when we improve (or accidentally worsen) the high-level
transformations.
While this matches my experience with the default settings, I had good results by tuning the number of measurements nofib does.
With a high number of NoFibRuns (30+) , disabling frequency scaling, stopping background tasks and walking away from the computer
till it was done I got noise down to differences of about +/-0.2% for subsequent runs.

This doesn't eliminate alignment bias and the like but at least it gives fairly reproducible results.

Sven Panne schrieb:

4% is far from being "big", look e.g. at https://dendibakh.github.io/blog/2018/01/18/Code_alignment_issues where changing just the alignment of the code lead to a 10% difference. :-/ The code itself or its layout wasn't changed at all. The "Producing Wrong Data Without Doing Anything Obviously Wrong!" paper gives more funny examples.

I'm not saying that code layout has no impact, quite the opposite. The main point is: Do we really have a benchmarking machinery in place which can tell you if you've improved the real run time or made it worse? I doubt that, at least at the scale of a few percent. To reach just that simple yes/no conclusion, you would need quite a heavy machinery involving randomized linking order, varying environments (in the sense of "number and contents of environment variables"), various CPU models etc. If you do not do that, modern HW will leave you with a lot of "WTF?!" moments and wrong conclusions.
You raise good points. While the example in the blog seems a bit constructed with the whole loop fitting in a cache line the principle is a real concern though.
I've hit alignment issues and WTF moments plenty of times in the past when looking at micro benchmarks.

However on the scale of nofib so far I haven't really seen this happen. It's good to be aware of the chance for a whole suite to give
wrong results though.
I wonder if this effect is limited by GHC's tendency to use 8 byte alignment for all code (at least with tables next to code)?
If we only consider 16byte (DSB Buffer) and 32 Byte (Cache Lines) relevant this reduces the possibilities by a lot after all.

In the particular example I've hit however it's pretty obvious that alignment is not the issue. (And I still verified that).
In the end how big the impact of a better layout would be in general is hard to quantify. Hence the question if anyone has
pointers to good literature which looks into this.

Cheers
Andreas



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Re: Re: potential for GHC benchmarks w.r.t. optimisations being incorrect

Joachim Breitner-2
Hi,

Am Sonntag, den 06.05.2018, 16:41 +0200 schrieb Andreas Klebinger:
> With a high number of NoFibRuns (30+) , disabling frequency scaling,
> stopping background tasks and walking away from the computer
> till it was done I got noise down to differences of about +/-0.2% for
> subsequent runs.
>
> This doesn't eliminate alignment bias and the like but at least it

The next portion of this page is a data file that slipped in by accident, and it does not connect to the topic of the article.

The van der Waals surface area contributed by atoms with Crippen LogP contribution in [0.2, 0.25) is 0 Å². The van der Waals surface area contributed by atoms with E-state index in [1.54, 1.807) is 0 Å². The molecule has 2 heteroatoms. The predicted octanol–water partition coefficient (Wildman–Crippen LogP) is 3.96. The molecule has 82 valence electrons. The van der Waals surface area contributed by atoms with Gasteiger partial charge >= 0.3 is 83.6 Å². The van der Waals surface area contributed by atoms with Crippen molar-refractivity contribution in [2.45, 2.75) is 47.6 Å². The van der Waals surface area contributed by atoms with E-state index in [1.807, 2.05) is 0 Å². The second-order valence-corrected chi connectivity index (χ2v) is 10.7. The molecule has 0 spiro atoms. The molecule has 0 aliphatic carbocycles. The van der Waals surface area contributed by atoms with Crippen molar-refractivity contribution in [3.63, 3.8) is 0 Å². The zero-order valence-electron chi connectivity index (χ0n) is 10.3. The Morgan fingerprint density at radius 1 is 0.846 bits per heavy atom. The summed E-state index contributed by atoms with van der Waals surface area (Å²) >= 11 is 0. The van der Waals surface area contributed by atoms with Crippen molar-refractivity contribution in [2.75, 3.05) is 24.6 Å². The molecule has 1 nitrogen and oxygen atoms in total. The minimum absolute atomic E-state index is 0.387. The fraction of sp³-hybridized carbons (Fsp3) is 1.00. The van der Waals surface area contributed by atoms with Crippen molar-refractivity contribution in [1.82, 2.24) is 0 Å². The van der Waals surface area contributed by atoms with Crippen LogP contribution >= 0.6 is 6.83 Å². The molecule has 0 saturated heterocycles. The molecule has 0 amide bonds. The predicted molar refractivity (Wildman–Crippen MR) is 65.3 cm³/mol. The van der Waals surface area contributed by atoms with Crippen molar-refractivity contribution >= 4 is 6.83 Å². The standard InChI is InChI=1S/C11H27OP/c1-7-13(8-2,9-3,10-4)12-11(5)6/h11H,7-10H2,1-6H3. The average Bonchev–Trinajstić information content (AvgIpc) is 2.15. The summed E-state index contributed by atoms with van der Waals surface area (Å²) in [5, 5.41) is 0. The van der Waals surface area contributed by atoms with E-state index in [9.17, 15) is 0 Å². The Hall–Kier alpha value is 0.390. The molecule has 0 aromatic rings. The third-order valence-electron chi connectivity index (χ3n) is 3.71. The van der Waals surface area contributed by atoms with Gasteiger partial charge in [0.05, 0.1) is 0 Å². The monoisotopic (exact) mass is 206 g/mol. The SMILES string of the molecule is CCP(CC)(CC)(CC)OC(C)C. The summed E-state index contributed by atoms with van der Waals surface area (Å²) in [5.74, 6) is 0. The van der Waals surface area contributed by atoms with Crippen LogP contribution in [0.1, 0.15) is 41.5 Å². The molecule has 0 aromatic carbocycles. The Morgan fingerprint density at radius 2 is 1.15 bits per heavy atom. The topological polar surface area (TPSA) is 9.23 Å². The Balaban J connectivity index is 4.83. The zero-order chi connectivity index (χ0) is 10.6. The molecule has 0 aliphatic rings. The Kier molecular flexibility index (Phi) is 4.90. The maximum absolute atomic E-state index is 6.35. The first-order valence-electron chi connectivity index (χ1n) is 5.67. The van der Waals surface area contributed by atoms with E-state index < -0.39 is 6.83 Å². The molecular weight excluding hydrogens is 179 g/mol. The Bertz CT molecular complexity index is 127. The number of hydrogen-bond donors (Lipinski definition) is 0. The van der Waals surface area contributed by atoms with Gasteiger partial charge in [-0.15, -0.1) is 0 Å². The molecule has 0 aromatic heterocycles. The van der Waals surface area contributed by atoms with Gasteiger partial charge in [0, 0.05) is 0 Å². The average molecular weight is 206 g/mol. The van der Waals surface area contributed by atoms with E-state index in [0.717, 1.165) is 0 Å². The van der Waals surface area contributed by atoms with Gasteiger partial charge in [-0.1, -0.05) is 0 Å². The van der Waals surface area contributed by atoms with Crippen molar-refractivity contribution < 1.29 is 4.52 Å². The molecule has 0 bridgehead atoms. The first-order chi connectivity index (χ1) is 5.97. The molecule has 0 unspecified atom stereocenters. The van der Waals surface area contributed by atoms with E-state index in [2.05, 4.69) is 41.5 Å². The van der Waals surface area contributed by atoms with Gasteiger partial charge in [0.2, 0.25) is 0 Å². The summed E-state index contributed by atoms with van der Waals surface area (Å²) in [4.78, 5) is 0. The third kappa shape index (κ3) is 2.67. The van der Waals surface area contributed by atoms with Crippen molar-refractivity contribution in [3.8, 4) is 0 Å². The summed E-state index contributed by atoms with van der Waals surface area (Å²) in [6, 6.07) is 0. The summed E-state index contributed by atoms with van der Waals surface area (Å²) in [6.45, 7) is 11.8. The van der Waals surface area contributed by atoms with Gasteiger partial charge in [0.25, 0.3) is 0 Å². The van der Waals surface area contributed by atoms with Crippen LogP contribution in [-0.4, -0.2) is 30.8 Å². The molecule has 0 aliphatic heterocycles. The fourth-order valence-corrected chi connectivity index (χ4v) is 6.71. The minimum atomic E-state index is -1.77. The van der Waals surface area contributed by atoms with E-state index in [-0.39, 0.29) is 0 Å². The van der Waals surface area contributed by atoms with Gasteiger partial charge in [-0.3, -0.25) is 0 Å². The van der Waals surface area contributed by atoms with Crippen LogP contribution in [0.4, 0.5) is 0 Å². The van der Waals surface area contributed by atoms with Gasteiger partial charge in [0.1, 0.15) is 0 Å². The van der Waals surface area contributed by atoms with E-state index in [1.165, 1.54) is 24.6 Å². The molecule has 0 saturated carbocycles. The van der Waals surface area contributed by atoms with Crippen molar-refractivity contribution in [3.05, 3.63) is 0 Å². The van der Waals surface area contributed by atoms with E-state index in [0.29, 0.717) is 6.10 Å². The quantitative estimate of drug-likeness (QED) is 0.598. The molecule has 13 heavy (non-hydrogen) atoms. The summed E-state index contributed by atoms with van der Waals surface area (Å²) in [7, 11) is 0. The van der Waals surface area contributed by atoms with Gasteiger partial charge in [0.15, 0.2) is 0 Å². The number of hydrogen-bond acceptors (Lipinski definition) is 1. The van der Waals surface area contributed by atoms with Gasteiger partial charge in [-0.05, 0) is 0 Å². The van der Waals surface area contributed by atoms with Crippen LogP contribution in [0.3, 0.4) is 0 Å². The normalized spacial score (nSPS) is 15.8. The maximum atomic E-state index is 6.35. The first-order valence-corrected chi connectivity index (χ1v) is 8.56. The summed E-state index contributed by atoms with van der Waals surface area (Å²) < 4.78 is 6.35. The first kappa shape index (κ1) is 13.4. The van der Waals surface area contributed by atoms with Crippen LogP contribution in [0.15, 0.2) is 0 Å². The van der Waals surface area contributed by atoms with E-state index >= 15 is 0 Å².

> gives fairly reproducible results.

That’s true, but it leaves alignment bias. This bit my in my work on
Call Arity, as I write in my thesis:

   Initially, I attempted to use the actual run time measurements, but it
   turned out to be a mostly pointless endeavour. For example the knights
   benchmark would become 9% slower when enabling Call Arity (i.e. when
   comparing (A) to (B)), a completely unexpected result, given that the
   changes to the GHC Core code were reasonable. Further investigation
   using performance data obtained from the CPU indicated that with the
   changed code, the CPU’s instruction decoder was idling for more cycles,
   hinting at cache effects and/or bad program layout.
   Indeed: When I compiled the code with the compiler flag -g, which
   includes debugging information in the resulting binary, but should otherwise
   not affect the relative performance characteristics much, the unexpected
   difference vanished. I conclude that non-local changes to the
   Haskell or Core code will change the layout of the generated program
   code in unpredictable ways and render such run time measurements
   mostly meaningless.

   This conclusion has been drawn before [MDHS09], and recently, tools
   to mitigate this effect, e.g. by randomising the code layout [CB13], were
   created. Unfortunately, these currently target specific C compilers, so I
   could not use them here.

   In the following measurements, I avoid this problem by not measuring
   program execution time, but simply by counting the number of instructions performed.
   This way, the variability in execution time due to code
   layout does not affect the results. To obtain the instruction counts I employ
   valgrind [NS07], which runs the benchmarks on a virtual CPU and
   thus produces more reliable and reproducible measurements.

Unpleasant experience.

Cheers,
Joachim
--
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  [hidden email]
  http://www.joachim-breitner.de/

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Re: Re: potential for GHC benchmarks w.r.t. optimisations being incorrect

Sven Panne-2
In reply to this post by Andreas Klebinger
2018-05-06 16:41 GMT+02:00 Andreas Klebinger <[hidden email]>:
[...] If we only consider 16byte (DSB Buffer) and 32 Byte (Cache Lines) relevant this reduces the possibilities by a lot after all. [...]

Nitpick: Cache lines on basically all Intel/AMD processors contain 64 bytes, see e.g. http://www.agner.org/optimize/microarchitecture.pdf